Your home's air is constantly moving, and airflow typically tries to flow out of the house in the upper floors and into the house in the lower sections. Homes built in the last two decades, and homes that have been renovated, tend to be much more airtight, which can make it difficult for air to enter the home. When warm air rises in your home to the upper sections, this is known as the stack effect. Trapped air becomes pressurized and forces its way out somehow, even if it is through window frames.
Somewhere in the home is the Neutral Pressure Plane (NPP). Above this point, air pressure is slightly positive and trying to escape, while below the plane, air pressure is slightly negative and trying to enter the home.
When a fireplace is placed below this plane, air will tend to flow into the home through the chimney or vent. The chimney operates on the same pressure that hot air rises because it is lighter than cold air. When the fireplace is in use, the chimney fills with hot gas, which rises outside of the home. The rising hot gas creates a pressure difference known as draft that draws combustion air into the fireplace and expels exhaust gas outside.
The National Fire Protection Association adopted levels of inspection of chimneys, fireplaces and vents. Inspections are defined as Level 1, Level 2 or Level 3.
This is the minimum inspection that is recommended if your chimney has been continuously used under the same conditions. This is the most common inspection and it involves a chimney technician examining readily accessible portions of the chimney interior, exterior and parts of the appliance and chimney connection. The technician will be analyzing your chimney for soundness of the flue and chimney structure and basic installation and connections while making sure the chimney is free of obstructions or combustible deposits that pose a fire hazard. This examination includes:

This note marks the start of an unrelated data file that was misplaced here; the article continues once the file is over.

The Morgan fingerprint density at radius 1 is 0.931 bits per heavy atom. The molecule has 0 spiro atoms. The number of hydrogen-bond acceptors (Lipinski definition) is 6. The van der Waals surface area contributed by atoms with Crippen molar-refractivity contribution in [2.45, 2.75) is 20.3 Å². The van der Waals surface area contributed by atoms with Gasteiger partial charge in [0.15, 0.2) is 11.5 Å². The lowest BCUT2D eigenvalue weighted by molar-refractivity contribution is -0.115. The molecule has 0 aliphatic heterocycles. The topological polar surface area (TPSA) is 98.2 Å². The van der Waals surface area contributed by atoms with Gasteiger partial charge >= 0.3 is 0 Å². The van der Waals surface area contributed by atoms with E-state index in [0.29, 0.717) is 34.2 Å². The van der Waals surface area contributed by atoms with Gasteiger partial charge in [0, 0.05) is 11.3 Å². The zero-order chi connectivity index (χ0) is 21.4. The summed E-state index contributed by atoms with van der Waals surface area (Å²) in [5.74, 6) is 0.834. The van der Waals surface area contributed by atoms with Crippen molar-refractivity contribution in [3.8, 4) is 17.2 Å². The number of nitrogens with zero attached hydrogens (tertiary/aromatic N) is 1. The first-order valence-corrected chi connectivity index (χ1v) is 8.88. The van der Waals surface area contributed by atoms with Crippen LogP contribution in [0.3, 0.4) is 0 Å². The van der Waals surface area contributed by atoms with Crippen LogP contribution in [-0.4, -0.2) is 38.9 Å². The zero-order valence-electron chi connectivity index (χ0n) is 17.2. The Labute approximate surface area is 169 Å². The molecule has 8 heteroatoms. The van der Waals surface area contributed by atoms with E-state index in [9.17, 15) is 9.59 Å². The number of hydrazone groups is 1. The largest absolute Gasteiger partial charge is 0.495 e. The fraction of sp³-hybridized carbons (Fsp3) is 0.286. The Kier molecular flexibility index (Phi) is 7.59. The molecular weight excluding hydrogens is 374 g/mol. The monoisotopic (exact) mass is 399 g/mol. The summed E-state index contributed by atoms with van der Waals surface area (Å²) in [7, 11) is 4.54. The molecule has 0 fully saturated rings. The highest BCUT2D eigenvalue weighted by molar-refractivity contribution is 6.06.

This type of inspection is recommended if changes had been made, including changing the flue like relining, or replacing or adding an appliance. A Level 2 inspection is also common upon the sale of a property or if something likely caused damage to the chimney. This inspection is more in-depth and assesses any part of the chimney that can be accessed. This inspection includes the same components as a Level 1 inspection, along with a video inspection to examine internal surfaces and joints.
This is the most comprehensive inspection and it examines parts of the chimney that are hidden and may need to be removed to be inspected for defects or problems. The chimney technician may need to remove bricks, masonry, chimney crowns endcaps, flue pipes, internal walls or other parts to complete the inspection. This inspection is only required when a previous inspection revealed a problem and opening the chimney is the only way to access the area.
Whether you are hiring a chimney cleaner to perform an inspection or perform repairs on your chimney or fireplace, the Chimney Safety Institute of America (CSIA) recommends taking a few steps to find a trustworthy and experienced technician. While comparing chimney sweeping companies, ask the following questions:
No matter what fireplace you have, it is important to get it evaluated annually & cleaned as needed.
FOR CHIMNEY OR DRYER VENT CLEANING, CONTACT US TODAY!